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Framed Pictures, Canvas Prints
Posters & Jigsaws since 2004

Egyptian Gallery

Available as Framed Prints, Photos, Wall Art and Gift Items

Choose from 815 pictures in our Egyptian collection for your Wall Art or Photo Gift. Popular choices include Framed Prints, Canvas Prints, Posters and Jigsaw Puzzles. All professionally made for quick delivery.


Hermes Trismegistus, classical god Featured Print

Hermes Trismegistus, classical god

Engraving depicting Hermes Trismegistus, a syncretism (joining) of the Greek god Hermes and the Egyptian god Thoth. The writings attributed to Hermes Trismegistus were hugely influential on mediaeval alchemists and led to a revival of the Hermetic movement in western Europe. This in turn led to various brotherhoods being established, notably the Rosicrucians and the Golden Dawn. This engraving comes from Symbola aureae by Michael Maier, published at Frankfurt in 1617

© Todd-White Art Photography

Pyramids at Giza Featured Print

Pyramids at Giza

Pyramids at Giza. Satellite image of the three pyramids at Giza, in northern Egypt. The pyramids are thought to have been built between 2600 and 2500 BC, as tombs and monuments for members of the ruling dynasties of ancient Egypt. The largest pyramid (lower left) was built for King Khufu, or Cheops. Its construction is thought to have taken over 20 years, and for many centuries it was the tallest building in the world. The pyramid at centre right was built for King Khafre, son of Khufu. The smallest pyramid (upper right) was built for King Menkaure. The pyramids at Giza are the only one of the Seven Wonders of the World still intact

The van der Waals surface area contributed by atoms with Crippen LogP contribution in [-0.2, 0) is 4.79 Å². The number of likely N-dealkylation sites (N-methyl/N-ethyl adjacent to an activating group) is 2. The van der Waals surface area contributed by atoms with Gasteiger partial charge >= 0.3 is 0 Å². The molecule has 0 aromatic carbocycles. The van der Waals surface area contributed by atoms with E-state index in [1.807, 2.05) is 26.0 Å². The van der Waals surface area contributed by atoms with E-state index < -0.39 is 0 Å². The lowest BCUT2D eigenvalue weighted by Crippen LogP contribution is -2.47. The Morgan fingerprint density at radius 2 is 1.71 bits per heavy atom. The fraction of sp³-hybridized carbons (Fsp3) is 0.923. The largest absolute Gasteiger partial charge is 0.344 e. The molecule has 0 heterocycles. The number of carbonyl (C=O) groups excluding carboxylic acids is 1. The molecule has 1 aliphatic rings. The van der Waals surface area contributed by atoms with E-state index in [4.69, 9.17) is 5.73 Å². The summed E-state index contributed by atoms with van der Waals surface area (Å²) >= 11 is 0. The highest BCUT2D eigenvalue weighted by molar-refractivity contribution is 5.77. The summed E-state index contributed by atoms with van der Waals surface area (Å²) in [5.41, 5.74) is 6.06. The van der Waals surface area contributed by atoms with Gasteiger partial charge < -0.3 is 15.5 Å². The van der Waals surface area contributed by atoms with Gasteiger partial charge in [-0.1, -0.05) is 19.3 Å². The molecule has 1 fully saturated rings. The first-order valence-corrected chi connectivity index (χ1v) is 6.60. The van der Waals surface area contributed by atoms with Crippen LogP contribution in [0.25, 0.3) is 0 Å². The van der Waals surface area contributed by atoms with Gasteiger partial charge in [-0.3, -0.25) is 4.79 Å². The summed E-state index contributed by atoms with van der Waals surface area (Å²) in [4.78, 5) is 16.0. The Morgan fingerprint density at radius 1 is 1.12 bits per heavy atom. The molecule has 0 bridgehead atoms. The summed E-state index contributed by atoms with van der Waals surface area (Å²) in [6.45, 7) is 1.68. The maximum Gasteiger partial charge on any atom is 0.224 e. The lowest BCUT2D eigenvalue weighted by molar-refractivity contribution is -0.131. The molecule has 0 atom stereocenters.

© SPACE IMAGING EUROPE/SCIENCE PHOTO LIBRARY

Pharos lighthouse, Ptolemaic Egypt Featured Print

Pharos lighthouse, Ptolemaic Egypt

Pharos lighthouse. Historical artwork showing what the Pharos lighthouse at Alexandria, Egypt, in the third century BC, might have looked like. The lighthouse, also known as the Pharos of Ptolemy, was designed by Sostratus of Cnidus, and built in the reign of Pharaoh Ptolemy Philadelphus between 285 and 247 BC. It was built from white marble, and fires were used at night, and mirrors in the day, to direct ships into the bay of Alexandria. Its height was between 115 and 135 metres, one of the tallest man-made objects of the time, and one of the Seven Wonders of the World. It was destroyed by several earthquakes in the 14th century. Artwork from The Picture Magazine (volume 111, London, 1894)

© SHEILA TERRY/SCIENCE PHOTO LIBRARY